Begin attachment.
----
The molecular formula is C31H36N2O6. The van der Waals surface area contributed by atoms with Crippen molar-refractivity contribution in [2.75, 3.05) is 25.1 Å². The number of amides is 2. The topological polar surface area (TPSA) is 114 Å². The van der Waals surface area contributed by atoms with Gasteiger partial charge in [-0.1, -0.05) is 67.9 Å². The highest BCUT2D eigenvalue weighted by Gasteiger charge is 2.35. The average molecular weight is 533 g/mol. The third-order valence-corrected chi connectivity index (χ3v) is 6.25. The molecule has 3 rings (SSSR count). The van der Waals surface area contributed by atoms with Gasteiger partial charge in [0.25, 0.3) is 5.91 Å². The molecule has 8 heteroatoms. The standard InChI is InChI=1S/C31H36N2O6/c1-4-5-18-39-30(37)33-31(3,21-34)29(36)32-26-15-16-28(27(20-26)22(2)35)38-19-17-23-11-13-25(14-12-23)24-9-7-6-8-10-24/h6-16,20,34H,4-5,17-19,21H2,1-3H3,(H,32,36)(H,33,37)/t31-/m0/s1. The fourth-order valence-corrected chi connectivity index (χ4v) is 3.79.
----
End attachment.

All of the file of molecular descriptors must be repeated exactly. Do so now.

The molecular formula is C31H36N2O6. The van der Waals surface area contributed by atoms with Crippen molar-refractivity contribution in [2.75, 3.05) is 25.1 Å². The number of amides is 2. The topological polar surface area (TPSA) is 114 Å². The van der Waals surface area contributed by atoms with Gasteiger partial charge in [-0.1, -0.05) is 67.9 Å². The highest BCUT2D eigenvalue weighted by Gasteiger charge is 2.35. The average molecular weight is 533 g/mol. The third-order valence-corrected chi connectivity index (χ3v) is 6.25. The molecule has 3 rings (SSSR count). The van der Waals surface area contributed by atoms with Gasteiger partial charge in [0.25, 0.3) is 5.91 Å². The molecule has 8 heteroatoms. The standard InChI is InChI=1S/C31H36N2O6/c1-4-5-18-39-30(37)33-31(3,21-34)29(36)32-26-15-16-28(27(20-26)22(2)35)38-19-17-23-11-13-25(14-12-23)24-9-7-6-8-10-24/h6-16,20,34H,4-5,17-19,21H2,1-3H3,(H,32,36)(H,33,37)/t31-/m0/s1. The fourth-order valence-corrected chi connectivity index (χ4v) is 3.79.